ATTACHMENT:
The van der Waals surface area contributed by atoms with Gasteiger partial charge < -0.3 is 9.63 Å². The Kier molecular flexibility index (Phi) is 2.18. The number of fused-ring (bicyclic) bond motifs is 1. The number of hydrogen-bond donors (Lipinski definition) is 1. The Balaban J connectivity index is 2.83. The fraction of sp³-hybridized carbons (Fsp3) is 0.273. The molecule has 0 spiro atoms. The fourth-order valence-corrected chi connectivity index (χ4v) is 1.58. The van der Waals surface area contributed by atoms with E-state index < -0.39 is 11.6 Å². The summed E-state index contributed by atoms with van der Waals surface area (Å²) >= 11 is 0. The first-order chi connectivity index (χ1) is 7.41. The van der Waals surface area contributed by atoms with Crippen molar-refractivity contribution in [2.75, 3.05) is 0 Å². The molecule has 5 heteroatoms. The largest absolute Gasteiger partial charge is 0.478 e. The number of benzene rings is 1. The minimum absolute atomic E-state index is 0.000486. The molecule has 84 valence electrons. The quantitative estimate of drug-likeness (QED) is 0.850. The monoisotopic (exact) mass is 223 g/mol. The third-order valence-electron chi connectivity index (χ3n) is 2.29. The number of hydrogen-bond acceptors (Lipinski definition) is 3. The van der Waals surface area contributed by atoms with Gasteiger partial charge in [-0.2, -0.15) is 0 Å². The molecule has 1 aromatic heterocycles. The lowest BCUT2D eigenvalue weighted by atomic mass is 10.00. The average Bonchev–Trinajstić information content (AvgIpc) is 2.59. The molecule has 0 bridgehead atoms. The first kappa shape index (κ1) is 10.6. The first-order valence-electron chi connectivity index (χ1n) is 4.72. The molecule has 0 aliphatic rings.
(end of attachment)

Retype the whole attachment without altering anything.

The van der Waals surface area contributed by atoms with Gasteiger partial charge < -0.3 is 9.63 Å². The Kier molecular flexibility index (Phi) is 2.18. The number of fused-ring (bicyclic) bond motifs is 1. The number of hydrogen-bond donors (Lipinski definition) is 1. The Balaban J connectivity index is 2.83. The fraction of sp³-hybridized carbons (Fsp3) is 0.273. The molecule has 0 spiro atoms. The fourth-order valence-corrected chi connectivity index (χ4v) is 1.58. The van der Waals surface area contributed by atoms with E-state index < -0.39 is 11.6 Å². The summed E-state index contributed by atoms with van der Waals surface area (Å²) >= 11 is 0. The first-order chi connectivity index (χ1) is 7.41. The van der Waals surface area contributed by atoms with Crippen molar-refractivity contribution in [2.75, 3.05) is 0 Å². The molecule has 5 heteroatoms. The largest absolute Gasteiger partial charge is 0.478 e. The number of benzene rings is 1. The minimum absolute atomic E-state index is 0.000486. The molecule has 84 valence electrons. The quantitative estimate of drug-likeness (QED) is 0.850. The monoisotopic (exact) mass is 223 g/mol. The third-order valence-electron chi connectivity index (χ3n) is 2.29. The number of hydrogen-bond acceptors (Lipinski definition) is 3. The van der Waals surface area contributed by atoms with Gasteiger partial charge in [-0.2, -0.15) is 0 Å². The molecule has 1 aromatic heterocycles. The lowest BCUT2D eigenvalue weighted by atomic mass is 10.00. The average Bonchev–Trinajstić information content (AvgIpc) is 2.59. The molecule has 0 bridgehead atoms. The first kappa shape index (κ1) is 10.6. The first-order valence-electron chi connectivity index (χ1n) is 4.72. The molecule has 0 aliphatic rings.